Function inlining can improve execution time by removing the runtime overhead of function calls; however, function inlining can increase code size, code complexity, and compile times. In general, when you instruct the compiler to perform function inlining, the compiler examines the source code in a much larger context, and the compiler can find more opportunities to apply optimizations.
The Inlining Report is part of the Opt Report. The compiler options
/Qopt-report(Windows*) generate optimization reports with different levels of detail. Related compiler options, listed under Optimization Report Options, allow you to specify the phase, direct output to a specific file,
stderr, and request reports from all routines with names containing a specific string as part of their name.
The inlining report is a description of the inlining choices that were made for each routine that is compiled in the program. It is produced as part of the opt report. To restrict the opt report to contain ONLY the inlining report, use the option
The user can control the amount of information by specifying a level for the inlining report. The level is shown by a number from 1 to 5. Level 1 contains the smallest amount of information, and each level adds information to the report. Level 2 is the default report.
Shows each call that was inlined
Level 2 (default report)
Shows the values of the key inlining options
Shows the calls to routines with external linkage
Shows inlining footnotes, which contain advice on how to change the inlining to potentially improve application performance
The inlining report gives you an in-depth overview of the compiler's inlining decisions, which occur within five levels of granularity. You can specify levels with -
-qopt-report=2, etc., (Linux* and
/Qopt-report=2, etc. (Windows*). See below for specific level details.
The Inlining Report is activated when you run the Optimization Report, using
[q or Q]qopt-report.
For each routine you compile, you get one report with the title INLINE REPORT that shows the calls inlined into that routine.
Example: Inlining Report Level 1 - Typical Routine
The report gives the name of the compiled routine (APPLU), and contains one line for each call that the compiler decided to inline or not inline. In the above report, the compiler made 15 inlining decisions for calls in the routine APPLU. It decided to inline 12 of the calls. These decisions are indicated by the lines which start with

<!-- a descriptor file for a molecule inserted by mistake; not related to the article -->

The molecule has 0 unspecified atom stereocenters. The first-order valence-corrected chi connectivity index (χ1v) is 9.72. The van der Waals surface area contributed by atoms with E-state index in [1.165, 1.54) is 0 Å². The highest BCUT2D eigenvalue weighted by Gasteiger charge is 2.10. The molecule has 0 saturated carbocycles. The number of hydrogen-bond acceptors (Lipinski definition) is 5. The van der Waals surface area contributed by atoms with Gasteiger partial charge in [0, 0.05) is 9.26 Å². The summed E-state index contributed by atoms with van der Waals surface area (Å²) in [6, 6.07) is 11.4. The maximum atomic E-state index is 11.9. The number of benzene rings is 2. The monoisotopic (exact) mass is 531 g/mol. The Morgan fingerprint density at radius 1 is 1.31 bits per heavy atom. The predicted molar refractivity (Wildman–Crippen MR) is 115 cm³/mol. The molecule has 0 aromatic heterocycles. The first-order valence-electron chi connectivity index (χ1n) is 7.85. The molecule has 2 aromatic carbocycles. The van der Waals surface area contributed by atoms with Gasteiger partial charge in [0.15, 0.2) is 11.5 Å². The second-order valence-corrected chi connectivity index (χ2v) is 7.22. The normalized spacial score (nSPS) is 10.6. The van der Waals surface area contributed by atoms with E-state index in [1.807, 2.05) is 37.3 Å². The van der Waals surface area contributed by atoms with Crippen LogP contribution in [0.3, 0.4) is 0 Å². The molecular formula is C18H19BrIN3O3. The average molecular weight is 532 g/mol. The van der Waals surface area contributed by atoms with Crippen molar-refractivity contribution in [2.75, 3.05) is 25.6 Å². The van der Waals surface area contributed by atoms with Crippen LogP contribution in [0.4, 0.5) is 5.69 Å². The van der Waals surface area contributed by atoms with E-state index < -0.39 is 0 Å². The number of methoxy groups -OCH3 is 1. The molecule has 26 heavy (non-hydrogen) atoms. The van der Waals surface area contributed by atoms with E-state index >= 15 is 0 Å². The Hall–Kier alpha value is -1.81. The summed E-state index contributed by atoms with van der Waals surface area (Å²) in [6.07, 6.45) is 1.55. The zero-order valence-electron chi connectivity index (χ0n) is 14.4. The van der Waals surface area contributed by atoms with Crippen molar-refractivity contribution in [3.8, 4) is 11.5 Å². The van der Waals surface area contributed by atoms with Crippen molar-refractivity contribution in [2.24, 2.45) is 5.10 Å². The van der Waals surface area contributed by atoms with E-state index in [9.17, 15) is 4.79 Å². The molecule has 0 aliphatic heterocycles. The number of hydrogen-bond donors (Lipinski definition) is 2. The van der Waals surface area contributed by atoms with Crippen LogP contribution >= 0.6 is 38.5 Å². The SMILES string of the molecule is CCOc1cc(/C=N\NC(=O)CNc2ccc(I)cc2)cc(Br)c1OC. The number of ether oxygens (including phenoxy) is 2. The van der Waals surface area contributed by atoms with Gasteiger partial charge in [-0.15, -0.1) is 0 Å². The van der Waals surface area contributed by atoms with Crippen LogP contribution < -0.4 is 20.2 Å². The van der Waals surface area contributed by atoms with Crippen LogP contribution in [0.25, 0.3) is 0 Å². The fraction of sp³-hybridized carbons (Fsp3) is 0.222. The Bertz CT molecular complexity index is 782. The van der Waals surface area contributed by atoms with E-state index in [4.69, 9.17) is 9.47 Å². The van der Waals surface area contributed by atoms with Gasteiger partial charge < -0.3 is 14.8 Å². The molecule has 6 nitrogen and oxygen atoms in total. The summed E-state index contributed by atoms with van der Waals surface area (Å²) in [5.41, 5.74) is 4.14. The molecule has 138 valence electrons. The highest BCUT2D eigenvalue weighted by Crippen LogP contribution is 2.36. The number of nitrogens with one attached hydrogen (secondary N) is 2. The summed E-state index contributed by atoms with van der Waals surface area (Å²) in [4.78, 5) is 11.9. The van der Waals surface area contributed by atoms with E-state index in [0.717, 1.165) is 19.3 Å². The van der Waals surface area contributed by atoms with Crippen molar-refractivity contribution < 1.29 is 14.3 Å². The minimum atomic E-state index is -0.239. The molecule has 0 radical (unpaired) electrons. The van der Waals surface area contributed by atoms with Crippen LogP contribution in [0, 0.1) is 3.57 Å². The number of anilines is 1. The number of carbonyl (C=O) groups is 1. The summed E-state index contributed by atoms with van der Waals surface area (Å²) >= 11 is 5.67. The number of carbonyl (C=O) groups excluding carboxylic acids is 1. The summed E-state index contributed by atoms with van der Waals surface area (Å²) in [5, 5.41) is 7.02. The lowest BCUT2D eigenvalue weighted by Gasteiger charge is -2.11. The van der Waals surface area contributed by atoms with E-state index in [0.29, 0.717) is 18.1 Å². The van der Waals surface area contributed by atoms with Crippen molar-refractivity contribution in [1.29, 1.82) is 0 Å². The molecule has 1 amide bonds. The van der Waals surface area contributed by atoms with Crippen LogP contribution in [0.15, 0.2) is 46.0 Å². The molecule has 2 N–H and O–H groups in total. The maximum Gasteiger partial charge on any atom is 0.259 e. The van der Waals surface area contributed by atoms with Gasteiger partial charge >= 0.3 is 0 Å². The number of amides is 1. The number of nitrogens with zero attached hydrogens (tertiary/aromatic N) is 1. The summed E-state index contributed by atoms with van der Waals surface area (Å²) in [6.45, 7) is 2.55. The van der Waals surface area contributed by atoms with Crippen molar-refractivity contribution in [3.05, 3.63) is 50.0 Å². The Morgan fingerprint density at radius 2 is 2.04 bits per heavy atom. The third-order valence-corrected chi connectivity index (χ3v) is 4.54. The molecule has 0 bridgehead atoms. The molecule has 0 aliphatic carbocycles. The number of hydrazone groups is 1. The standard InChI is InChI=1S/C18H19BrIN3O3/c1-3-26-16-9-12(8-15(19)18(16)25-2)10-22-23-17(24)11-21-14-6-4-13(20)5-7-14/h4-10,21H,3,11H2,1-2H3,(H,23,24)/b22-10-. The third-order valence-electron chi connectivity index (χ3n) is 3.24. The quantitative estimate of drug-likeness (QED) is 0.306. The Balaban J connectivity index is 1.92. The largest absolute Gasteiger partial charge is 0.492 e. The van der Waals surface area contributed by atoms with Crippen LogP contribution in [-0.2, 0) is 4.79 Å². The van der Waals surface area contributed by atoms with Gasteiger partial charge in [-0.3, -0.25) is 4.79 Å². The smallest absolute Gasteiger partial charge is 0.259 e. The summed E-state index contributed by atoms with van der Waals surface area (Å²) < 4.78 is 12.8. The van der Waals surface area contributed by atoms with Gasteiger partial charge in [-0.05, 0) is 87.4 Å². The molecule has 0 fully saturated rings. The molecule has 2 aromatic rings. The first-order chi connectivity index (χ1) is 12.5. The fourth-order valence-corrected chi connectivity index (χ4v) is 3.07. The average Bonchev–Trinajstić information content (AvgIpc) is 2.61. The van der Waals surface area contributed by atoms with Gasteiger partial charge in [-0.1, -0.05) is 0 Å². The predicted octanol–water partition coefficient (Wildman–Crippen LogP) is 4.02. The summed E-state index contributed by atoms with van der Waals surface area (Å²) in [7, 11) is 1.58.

-> INLINE. It decided not to inline three of the calls. These decisions are indicated by the lines without the word INLINE.
On each line, the position of the call in the source code is given in parentheses, followed by the name of the routine being called. For example:
-> INLINE: (398,18) EXACT
This refers to a call at line 398 column 18 to a routine called EXACT.
Level 2 includes the values of important compiler options related to inlining.
Unless the user specifies one of these values by using the option on the command line, the default value of the option in shown.You can read more about the meaning of the individual inlining options in the Inlining Options section.
Example: Inlining Report Level 2 - Values of Inlining Options
Level 3 contains one additional line for each call to an external routine made in the application. Such calls are not candidates for inlining, because the code for these routines is not present in the file or files being compiled.
Example: Inlining Report Level 3 - External Linkage
Level 4 adds four additional pieces of information. The specifics are shown below:
- Whole Program values:Example: Whole ProgramWHOLE PROGRAM [SAFE] [EITHER METHOD]: false WHOLE PROGRAM [SEEN] [TABLE METHOD]: true WHOLE PROGRAM [READ] [OBJECT READER METHOD]: falseAn application for which whole program is determined is subject to a higher degree of optimization than one which is not. The Intel compiler uses two methods of determining whole program, a TABLE METHOD and an OBJECT READER METHOD.
- The size of the routine [sz] and the inlined size of the routine [isz]. Usually isz is less than sz:Example: Size of the Routine (sz) vs. Inlined Size of the Routine (isz)-> INLINE: (295,12) SETBV (isz = 752) (sz = 755) -> INLINE: (398,18) EXACT (isz = 98) (sz = 109)In the above example, the routine SETBV was inlined into the routine that called it. The size of SETBV, before inlining, was 755 units. After inlining, the calling routine was increased by 752 units. The increase in the size of the calling routine is slightly less than the size of SETBV, because some of the overhead of calling SETBV was removed when SETBV was inlined.
- The percentage of time that has passed in the process of compiling the file:Example: Percentage of Time Passed During CompilationINLINE REPORT: (APPLU) [1/16=6.2%] applu.f (1,16)For example, on the line above, [1/16 = 6.2%] indicates that APPLU is the first routine out of 16 to be compiled, and when this routine is done being compiled, 6.2% of the compilation is finished. You can use